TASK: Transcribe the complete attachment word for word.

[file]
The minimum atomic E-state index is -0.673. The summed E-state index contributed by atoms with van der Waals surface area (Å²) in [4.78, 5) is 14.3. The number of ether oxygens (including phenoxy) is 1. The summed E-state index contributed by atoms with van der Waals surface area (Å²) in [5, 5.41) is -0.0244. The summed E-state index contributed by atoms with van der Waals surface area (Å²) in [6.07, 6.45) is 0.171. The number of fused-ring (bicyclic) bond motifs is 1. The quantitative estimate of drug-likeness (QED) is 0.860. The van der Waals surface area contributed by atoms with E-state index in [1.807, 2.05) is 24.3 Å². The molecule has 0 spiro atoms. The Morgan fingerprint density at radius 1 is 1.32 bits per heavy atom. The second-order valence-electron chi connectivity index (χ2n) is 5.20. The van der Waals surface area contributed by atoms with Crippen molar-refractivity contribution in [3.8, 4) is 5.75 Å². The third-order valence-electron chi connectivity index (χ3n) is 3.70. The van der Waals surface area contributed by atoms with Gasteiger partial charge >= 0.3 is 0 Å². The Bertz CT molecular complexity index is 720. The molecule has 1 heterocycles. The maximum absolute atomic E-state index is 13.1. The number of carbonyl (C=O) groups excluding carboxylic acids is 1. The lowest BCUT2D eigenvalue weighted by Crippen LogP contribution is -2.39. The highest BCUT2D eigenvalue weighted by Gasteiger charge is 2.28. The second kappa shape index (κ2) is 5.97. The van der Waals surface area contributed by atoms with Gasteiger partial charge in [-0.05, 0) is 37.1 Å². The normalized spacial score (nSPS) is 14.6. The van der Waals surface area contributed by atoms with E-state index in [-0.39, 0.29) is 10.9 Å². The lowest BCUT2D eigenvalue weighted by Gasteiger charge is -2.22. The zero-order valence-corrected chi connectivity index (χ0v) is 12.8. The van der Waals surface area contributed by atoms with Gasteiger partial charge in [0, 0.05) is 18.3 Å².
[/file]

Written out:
The minimum atomic E-state index is -0.673. The summed E-state index contributed by atoms with van der Waals surface area (Å²) in [4.78, 5) is 14.3. The number of ether oxygens (including phenoxy) is 1. The summed E-state index contributed by atoms with van der Waals surface area (Å²) in [5, 5.41) is -0.0244. The summed E-state index contributed by atoms with van der Waals surface area (Å²) in [6.07, 6.45) is 0.171. The number of fused-ring (bicyclic) bond motifs is 1. The quantitative estimate of drug-likeness (QED) is 0.860. The van der Waals surface area contributed by atoms with E-state index in [1.807, 2.05) is 24.3 Å². The molecule has 0 spiro atoms. The Morgan fingerprint density at radius 1 is 1.32 bits per heavy atom. The second-order valence-electron chi connectivity index (χ2n) is 5.20. The van der Waals surface area contributed by atoms with Crippen molar-refractivity contribution in [3.8, 4) is 5.75 Å². The third-order valence-electron chi connectivity index (χ3n) is 3.70. The van der Waals surface area contributed by atoms with Gasteiger partial charge >= 0.3 is 0 Å². The Bertz CT molecular complexity index is 720. The molecule has 1 heterocycles. The maximum absolute atomic E-state index is 13.1. The number of carbonyl (C=O) groups excluding carboxylic acids is 1. The lowest BCUT2D eigenvalue weighted by Crippen LogP contribution is -2.39. The highest BCUT2D eigenvalue weighted by Gasteiger charge is 2.28. The second kappa shape index (κ2) is 5.97. The van der Waals surface area contributed by atoms with Gasteiger partial charge in [-0.05, 0) is 37.1 Å². The normalized spacial score (nSPS) is 14.6. The van der Waals surface area contributed by atoms with E-state index in [-0.39, 0.29) is 10.9 Å². The lowest BCUT2D eigenvalue weighted by Gasteiger charge is -2.22. The zero-order valence-corrected chi connectivity index (χ0v) is 12.8. The van der Waals surface area contributed by atoms with Gasteiger partial charge in [0, 0.05) is 18.3 Å².